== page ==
Ten Things to do in Hong Kong, #5
I don’t necessarily mean alcohol.
There are two types of venues that seem to attract local people. One is the teahouse. Teahouses come in all shapes and sizes and can be found in most every neighborhood. They serve herb teas. Many, but not all, of the teas are intended to help drinkers improve some aspect of their health. Some are just meant to provide a pleasant break in the day. Unfortunately I don’t know what does what for what? If you are curious, check out Dr. Chen’s Herbal Tea Website. The only one I’ve really spent time at is in the Hong Kong Heritage Museum. The shops are usually quite small with low stools for sitting. Some serve snacks or dim sum. If you are at all adventurous check one out.
As a side note, if you are interested in the history of tea and teaware the Flagstaff House Teaware Museum in Central is worth a visit. It is also the oldest colonial building left standing in Hong Kong so if you are into architecture, it’s also worth seeing.
The other type of venue is one that serves fresh juices and fresh fruit. Local people love juices. The largest selling drink on the McDonald’s menu is Orange Juice. (FYI, the best selling food item is french fries and the number one sandwich is the Filet of Fish.) These juice places are sometimes called desert houses but the number one product is freshly squeezed juice. I’m particularly fond of Mango, Guava and Lychee juices. I’ve never had a bad one. They make for a great break if you are out on a hot afternoon. In most of them you’ll have to point at what you want but some have menus.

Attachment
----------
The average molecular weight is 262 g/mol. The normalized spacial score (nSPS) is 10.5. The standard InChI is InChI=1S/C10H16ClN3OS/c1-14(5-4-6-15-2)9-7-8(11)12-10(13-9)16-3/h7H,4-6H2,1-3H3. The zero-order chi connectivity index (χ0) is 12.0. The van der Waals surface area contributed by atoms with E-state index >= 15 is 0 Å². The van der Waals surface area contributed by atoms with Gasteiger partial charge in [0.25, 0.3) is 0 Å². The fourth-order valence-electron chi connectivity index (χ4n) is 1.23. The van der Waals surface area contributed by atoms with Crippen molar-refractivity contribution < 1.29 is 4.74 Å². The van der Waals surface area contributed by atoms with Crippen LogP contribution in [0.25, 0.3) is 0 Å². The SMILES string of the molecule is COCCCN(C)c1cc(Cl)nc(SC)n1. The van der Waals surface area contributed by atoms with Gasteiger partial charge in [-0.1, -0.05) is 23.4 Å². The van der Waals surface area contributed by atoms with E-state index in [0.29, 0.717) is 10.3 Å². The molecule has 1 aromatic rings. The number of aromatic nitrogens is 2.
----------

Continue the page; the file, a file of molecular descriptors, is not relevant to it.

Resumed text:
Hong Kong people have taken to coffee houses very quickly. Starbucks and Pacific Coffee (Seattle’s Best) are the two runaway leaders. Pacific Coffee was here first and the founders have long cashed in their shares but I still prefer it to Starbucks.
I can’t end this posting on drinking without mentioning beer and places to drink it. When I first came to Hong Kong in the 70’s, it was a beer desert, if there is such a thing – locally brewed Carlsberg or San Miguel on draught or Heineken in a can were the choices. there were exceptions of course, Guinness at Dublin Jack’s for one. But now the beer world has exploded with many pubs and bars offering 5 or 6 draught choices to say nothing of dozens of bottled varieties. We even have our own micro-brewery at the Hong Kong Brew House in Lan Kwai Fong. I don’t recommend it’s locally brewed beers and ales but the thought is great. Besides they have hundreds of bottled beers to choose from.
Maybe someday, the government will stop charging its 300% duty on wine and we will be able to enjoy decent wines at decent prices.
I do recommend, though, that you take a chance and try a teahouse or juice shop for an afternoon break.